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  • #4108510

    public ip addresses

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    by thetechman2014 ·

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    Hi, correct if I’m
    wrong but on a home network with just a few pcs and laptop that uses a small router/ modem there is usually one public Ip address and the router split/shares the internet and acts like a DHCP server and assigns private Ip addresses to all the devices. On a large corporate network, one that spans to several building or across a city, etc. does it work that same way. One public Ip address and several private Ip addresses or do they usually have several public Ip addresses.

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    • #4108621
      Avatar photo

      Re: public IP-address

      by kees_b ·

      In reply to public ip addresses

      A physical connection (cable, ADSL, glass fiber, satellite) to the internet provider needs a unique IP-address. That’s the only restriction.

    • #4133415

      public ip addresses

      by albertmjony ·

      In reply to public ip addresses

      Public IP addresses are provided by Internet Service Providers (ISPs) to their customers and are used to identify and distinguish devices on the global Internet. They are unique to each device or network and serve as the address that other devices use to locate and communicate with them. Public IP addresses are essential for devices that need to directly interact with the Internet, such as web servers, email servers, and gaming consoles.

    • #4191633

      Reply To: public ip addresses

      by rvacleanair ·

      In reply to public ip addresses

      In a large corporate network, the setup is typically more complex than a small home network. In such environments, there are often multiple public IP addresses involved. The basic concept of using private IP addresses internally and a public IP address for external communication still applies, but the scale and requirements of a corporate network necessitate some differences.

      Here’s a simplified breakdown:

      Private IP Addresses for Internal Devices: Like in a home network, devices within the corporate network are assigned private IP addresses. This helps with internal communication and allows many devices to share a single public IP address.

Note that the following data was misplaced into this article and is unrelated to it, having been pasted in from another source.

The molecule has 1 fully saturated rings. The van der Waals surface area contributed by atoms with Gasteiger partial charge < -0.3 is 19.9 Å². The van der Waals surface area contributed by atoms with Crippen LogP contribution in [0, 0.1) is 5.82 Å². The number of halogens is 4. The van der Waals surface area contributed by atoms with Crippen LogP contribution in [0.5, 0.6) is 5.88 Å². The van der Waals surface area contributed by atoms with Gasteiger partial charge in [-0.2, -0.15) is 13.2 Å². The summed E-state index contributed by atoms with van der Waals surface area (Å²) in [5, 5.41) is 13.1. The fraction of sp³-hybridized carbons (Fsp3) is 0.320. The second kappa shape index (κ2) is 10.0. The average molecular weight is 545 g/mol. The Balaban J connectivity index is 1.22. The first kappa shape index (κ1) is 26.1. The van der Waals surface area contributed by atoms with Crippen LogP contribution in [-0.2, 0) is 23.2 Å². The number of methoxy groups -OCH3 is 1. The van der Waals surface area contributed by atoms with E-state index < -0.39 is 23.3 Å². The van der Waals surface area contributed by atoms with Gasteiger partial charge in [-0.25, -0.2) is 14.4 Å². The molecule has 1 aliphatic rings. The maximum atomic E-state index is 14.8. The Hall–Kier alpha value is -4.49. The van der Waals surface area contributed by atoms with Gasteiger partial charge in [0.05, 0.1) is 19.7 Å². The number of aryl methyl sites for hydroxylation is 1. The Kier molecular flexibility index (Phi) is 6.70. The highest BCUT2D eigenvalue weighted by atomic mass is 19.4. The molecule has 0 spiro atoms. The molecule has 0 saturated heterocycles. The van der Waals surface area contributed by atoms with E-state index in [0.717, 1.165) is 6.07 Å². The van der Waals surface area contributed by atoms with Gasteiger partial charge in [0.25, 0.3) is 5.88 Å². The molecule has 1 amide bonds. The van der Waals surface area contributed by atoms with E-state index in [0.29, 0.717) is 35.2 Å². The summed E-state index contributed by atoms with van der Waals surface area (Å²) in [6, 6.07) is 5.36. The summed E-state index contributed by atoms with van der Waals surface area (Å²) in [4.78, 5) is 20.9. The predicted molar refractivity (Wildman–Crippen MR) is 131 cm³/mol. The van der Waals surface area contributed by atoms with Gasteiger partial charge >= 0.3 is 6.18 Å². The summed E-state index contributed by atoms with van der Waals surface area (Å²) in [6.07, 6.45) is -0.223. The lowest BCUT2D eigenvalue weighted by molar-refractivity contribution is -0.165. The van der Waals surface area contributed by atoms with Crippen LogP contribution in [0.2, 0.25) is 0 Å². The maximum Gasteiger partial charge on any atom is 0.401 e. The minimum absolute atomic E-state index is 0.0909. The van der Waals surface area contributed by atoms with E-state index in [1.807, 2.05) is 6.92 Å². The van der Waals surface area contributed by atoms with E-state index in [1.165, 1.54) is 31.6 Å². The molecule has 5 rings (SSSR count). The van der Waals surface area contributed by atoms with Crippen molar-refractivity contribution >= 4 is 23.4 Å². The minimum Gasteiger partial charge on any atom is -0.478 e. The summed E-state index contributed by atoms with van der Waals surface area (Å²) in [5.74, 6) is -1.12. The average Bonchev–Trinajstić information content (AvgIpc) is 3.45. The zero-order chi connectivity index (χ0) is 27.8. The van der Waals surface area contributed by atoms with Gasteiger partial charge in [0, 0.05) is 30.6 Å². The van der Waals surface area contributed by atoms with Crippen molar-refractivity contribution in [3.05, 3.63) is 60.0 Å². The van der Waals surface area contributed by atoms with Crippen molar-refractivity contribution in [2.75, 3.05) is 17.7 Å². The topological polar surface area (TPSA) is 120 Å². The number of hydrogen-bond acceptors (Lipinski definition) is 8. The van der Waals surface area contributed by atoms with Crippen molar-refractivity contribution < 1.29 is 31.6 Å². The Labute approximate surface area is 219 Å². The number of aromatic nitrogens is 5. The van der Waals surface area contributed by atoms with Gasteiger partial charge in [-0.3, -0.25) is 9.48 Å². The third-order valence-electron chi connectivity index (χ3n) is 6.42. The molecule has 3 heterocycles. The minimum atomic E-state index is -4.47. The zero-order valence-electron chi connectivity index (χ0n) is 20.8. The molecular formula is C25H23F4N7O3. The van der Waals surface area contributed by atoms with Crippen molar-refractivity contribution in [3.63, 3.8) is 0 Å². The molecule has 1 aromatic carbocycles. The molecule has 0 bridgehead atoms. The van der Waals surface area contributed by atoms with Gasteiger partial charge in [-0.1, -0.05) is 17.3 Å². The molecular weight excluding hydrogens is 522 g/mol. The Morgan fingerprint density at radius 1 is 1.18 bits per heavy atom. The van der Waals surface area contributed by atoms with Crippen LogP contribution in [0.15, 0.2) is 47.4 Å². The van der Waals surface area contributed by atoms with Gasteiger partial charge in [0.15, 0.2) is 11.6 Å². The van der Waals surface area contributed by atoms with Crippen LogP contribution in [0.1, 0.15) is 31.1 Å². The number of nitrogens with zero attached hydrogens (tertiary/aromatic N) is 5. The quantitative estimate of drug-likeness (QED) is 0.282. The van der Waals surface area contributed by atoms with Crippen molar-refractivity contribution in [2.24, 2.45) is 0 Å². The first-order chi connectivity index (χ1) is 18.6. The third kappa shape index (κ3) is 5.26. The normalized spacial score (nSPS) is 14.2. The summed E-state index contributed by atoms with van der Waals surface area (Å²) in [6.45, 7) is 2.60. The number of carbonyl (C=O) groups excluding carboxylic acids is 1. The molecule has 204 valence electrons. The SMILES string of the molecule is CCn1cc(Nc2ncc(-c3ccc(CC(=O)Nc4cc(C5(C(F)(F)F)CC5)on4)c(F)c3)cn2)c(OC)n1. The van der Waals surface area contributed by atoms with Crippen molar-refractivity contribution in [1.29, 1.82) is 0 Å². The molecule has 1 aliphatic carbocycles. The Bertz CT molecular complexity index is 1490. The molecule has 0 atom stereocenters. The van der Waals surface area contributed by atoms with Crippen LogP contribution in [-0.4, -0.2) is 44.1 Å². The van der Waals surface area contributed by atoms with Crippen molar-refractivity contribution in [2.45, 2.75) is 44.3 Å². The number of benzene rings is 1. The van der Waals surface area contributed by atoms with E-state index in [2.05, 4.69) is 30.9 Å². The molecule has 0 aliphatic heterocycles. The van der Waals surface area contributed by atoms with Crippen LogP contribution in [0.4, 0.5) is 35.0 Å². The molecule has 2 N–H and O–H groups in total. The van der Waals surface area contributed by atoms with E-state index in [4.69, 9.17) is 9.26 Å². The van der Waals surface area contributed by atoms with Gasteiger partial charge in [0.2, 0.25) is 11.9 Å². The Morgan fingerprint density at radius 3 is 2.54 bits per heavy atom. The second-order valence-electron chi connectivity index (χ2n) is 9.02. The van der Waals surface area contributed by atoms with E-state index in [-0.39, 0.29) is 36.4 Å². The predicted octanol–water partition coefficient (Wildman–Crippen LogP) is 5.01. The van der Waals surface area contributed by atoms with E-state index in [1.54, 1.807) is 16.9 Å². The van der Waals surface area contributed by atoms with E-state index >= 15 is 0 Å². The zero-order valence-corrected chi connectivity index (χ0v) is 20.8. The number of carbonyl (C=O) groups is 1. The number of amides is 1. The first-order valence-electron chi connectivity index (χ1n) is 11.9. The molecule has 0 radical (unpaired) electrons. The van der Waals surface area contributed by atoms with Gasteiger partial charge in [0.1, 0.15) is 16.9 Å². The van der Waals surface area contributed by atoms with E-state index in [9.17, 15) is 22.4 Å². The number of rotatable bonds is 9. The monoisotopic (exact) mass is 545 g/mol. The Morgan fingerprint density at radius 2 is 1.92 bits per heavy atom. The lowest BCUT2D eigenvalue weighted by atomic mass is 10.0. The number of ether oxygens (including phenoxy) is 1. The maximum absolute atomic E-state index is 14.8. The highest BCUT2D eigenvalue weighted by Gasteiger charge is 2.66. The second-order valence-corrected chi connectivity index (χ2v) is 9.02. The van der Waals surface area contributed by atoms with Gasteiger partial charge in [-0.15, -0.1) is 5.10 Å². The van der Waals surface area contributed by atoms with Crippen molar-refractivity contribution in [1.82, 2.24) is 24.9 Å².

Network Address Translation (NAT): To connect to the internet, the corporate network uses a device (usually a router or firewall) that performs Network Address Translation (NAT). This device has at least one public IP address assigned by the Internet Service Provider (ISP). It maps multiple internal private IP addresses to its single public IP address when communicating with external servers on the internet.

      Multiple Public IP Addresses: In larger corporate networks, especially those spanning multiple buildings or locations, there might be multiple public IP addresses. This could be due to the need for redundancy, load balancing, or accommodating a large number of simultaneous connections.

      Firewalls and Security Devices: Corporate networks often have sophisticated firewall systems and other security devices to monitor and control traffic between the internal network and the internet. These devices play a crucial role in protecting the network from external threats.

      In summary, while the basic principle of using private IP addresses internally and a public IP address for external communication remains, the complexity of large corporate networks often requires more sophisticated setups, including multiple public IP addresses and advanced network infrastructure.

      • This reply was modified 6 months, 2 weeks ago by Avatar photokees_b.
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